What is female genital mutilation and where does it happen?

A counsellor shows cards used to educate women about female genital mutilation (FGM) in Minia, Egypt. (REUTERS file photo)
Updated 07 February 2019
0

What is female genital mutilation and where does it happen?

  • FGM typically involves the partial or total removal of the external genitalia
  • It dates back over 2,000 years and is practiced across many cultures and religions

LONDON: World leaders have pledged to eradicate female genital mutilation (FGM) by 2030, but campaigners say the ancient ritual remains deeply entrenched in many places.
International Day of Zero Tolerance for Female Genital Mutilation on Wednesday will highlight efforts to end the widely condemned practice thought to affect at least 200 million girls and women globally. Here are some facts:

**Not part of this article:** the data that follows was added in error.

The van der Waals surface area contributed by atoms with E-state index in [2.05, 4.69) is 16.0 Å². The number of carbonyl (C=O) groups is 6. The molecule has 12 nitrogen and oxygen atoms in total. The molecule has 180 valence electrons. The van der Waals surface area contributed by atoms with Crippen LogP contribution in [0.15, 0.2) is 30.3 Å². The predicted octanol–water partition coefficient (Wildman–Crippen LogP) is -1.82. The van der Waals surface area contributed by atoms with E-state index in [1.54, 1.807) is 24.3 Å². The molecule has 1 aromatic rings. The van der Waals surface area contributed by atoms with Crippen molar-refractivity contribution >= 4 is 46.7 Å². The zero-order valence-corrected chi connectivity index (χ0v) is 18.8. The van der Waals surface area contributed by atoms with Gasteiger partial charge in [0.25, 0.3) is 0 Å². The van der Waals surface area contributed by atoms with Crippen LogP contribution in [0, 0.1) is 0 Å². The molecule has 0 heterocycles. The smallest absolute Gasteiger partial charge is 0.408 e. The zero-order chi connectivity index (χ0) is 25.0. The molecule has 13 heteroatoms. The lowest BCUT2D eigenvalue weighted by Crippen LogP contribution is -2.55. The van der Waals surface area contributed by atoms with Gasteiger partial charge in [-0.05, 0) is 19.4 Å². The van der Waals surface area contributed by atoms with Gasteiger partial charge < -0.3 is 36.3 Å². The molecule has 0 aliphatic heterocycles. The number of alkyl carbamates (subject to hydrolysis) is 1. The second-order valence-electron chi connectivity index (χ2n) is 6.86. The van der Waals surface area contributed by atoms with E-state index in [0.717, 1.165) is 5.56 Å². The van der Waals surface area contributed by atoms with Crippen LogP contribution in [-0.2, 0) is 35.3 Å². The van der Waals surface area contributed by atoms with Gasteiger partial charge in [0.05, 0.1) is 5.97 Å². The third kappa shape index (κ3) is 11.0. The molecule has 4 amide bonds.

• FGM dates back over 2,000 years and is practiced across many cultures and religions.
• It is practiced in at least 30 countries, mostly in Africa but also in pockets of the Middle East and Asia.
• FGM typically involves the partial or total removal of the external genitalia. In some cases the vaginal opening is sewn up. Other procedures, more common in parts of Asia, include nicking or pricking the clitoris.
• FGM can cause long lasting mental and physical health problems including chronic infections, menstrual problems, infertility, pregnancy and childbirth complications.
• Somalia has the world's highest FGM prevalence (98 percent of women have been cut), followed by Guinea, Djibouti, Mali and Sierra Leone.
• Of the 28 countries in Africa where FGM is endemic, 22 have legislation criminalizing FGM, although enforcement is generally weak and prosecutions rare.
• Half of all girls who have undergone FGM or are at risk live in three countries — Egypt, Ethiopia and Nigeria — all of which have laws against FGM.